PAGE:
Reading Tp. of Lyon County v. Telfer

Decision Date06 March 1897
Citation57 Kan. 798,48 P. 134
PartiesReading Tp. of Lyon County v. TELFER.
CourtKansas Supreme Court

1. The negligence of a husband in driving with his wife in a vehicle over a defective highway, whereby injury occurs to the wife cannot be imputed to her in bar of an action for damages against the township permitting such defects, where it is not shown that the husband was under the direction and control of the wife at the time.

2. The statute (section 1, c. 237, Laws 1887; paragraph 7134, Gen St. 1889), giving a right of action against counties and townships in favor of persons who, without contributing negligence, sustain damages by reason of defective bridges or highways, changes neither the burden of pleading or proof, so as to require a plaintiff suing for damages for injuries caused by such defects to allege or prove nonnegligence on his part.

3. In order to constitute a public road a "defective highway" within the meaning of the statute above cited, it is not necessary that it shall first be improved, and put in condition for travel, and then allowed to become defective through lack of repair.

4. The evidence in this case does not show the damages allowed ($5,165) to be excessive.

Error from district court, Lyon county; W. A. Randolph, Judge.

Action by Elizabeth A. Telfer against Reading township. From a judgment for plaintiff, defendant brings error. Affirmed.

Chas. B. Graves, H. D. Dickson, and I. E. Lambert, for plaintiff in error.

E. W. Cunningham and W.T. McCarty, for defendant in error.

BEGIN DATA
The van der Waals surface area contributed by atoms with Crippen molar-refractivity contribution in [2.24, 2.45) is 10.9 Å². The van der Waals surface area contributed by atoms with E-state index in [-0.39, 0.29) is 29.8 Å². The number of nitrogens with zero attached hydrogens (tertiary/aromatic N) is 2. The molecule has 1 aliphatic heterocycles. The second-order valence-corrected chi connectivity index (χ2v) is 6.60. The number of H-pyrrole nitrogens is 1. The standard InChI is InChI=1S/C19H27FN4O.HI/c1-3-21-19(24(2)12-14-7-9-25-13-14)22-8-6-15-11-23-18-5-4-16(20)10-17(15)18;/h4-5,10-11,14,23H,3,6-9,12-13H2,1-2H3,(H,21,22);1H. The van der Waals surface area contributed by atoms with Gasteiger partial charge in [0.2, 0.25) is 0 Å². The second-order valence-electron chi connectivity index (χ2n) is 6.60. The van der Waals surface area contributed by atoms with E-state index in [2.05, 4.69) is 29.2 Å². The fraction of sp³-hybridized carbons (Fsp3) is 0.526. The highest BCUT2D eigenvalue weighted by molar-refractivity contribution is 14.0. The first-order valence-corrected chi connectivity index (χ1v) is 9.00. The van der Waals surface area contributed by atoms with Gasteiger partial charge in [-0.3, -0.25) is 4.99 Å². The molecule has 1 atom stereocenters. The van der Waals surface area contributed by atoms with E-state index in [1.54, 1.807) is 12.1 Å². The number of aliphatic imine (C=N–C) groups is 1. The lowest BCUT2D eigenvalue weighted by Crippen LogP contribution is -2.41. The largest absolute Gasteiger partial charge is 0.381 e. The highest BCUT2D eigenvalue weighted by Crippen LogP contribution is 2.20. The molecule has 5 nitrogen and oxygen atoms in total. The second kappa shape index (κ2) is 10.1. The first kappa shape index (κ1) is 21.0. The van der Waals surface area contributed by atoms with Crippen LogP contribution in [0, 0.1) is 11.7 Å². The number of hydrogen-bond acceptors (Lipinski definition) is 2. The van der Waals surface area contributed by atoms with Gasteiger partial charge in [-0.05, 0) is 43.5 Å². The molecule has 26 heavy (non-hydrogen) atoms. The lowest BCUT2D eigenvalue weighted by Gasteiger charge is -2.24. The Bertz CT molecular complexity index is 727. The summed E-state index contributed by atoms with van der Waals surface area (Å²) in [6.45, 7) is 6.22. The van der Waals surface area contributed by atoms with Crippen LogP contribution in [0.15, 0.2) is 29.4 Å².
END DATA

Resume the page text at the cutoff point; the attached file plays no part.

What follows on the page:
Mrs. Elizabeth A. Telfer and her husband lived in Reading township, Lyon county. July 19, 1892, they started to visit Mrs. Telfer’s mother, some miles distant, in a spring wagon. Mr. Telfer acted as driver. The highway at a certain point crossed a ravine with steep and rocky banks, which rendered it a difficult and dangerous place. In endeavoring to cross, the wagon was "tipped over" on account of the roughness and difficulty of the descent of one of the banks, and Mrs. Telfer was severely injured thereby. The defect in the highway causing the accident was known throughout the neighborhood, and, being on an open prairie, most of the travel had avoided it by going around some distance on either side; but a few weeks previous to the accident the owners of the adjacent lands had fenced the same up, compelling travelers to pursue the line of the highway, and thus cross the place in question, and a short time before the accident the husband and wife had crossed the place where it occurred. The township trustee had actual knowledge of the defect in the highway at that point, and contemplated putting it presently in better condition. The plaintiff, Mrs. Telfer, brought suit against the township in which the accident occurred to recover for her injuries, under the statute (section 1, c. 237, Sess. Laws 1887; paragraph 7134, Gen. St. 1889), which reads as follows: "Any person who shall without contributing negligence on his part sustain damages by reason of any defective bridge, culvert, or highway, may recover such damages from the county or township wherein such defective bridge, culvert, or highway is located, as hereinafter provided; that is to say, such recovery may be from the county when such damage was caused by a defective bridge constructed wholly or partially by such county, and when the chairman of the board of county commissioners of such county shall have had notice of such defect for at least five days prior to the time when such damage was sustained; and in other cases such recovery may be from the township where the trustee of such township shall have had like notice of such defect." A verdict was returned and judgment rendered in her favor, from which the township prosecutes this proceeding in error.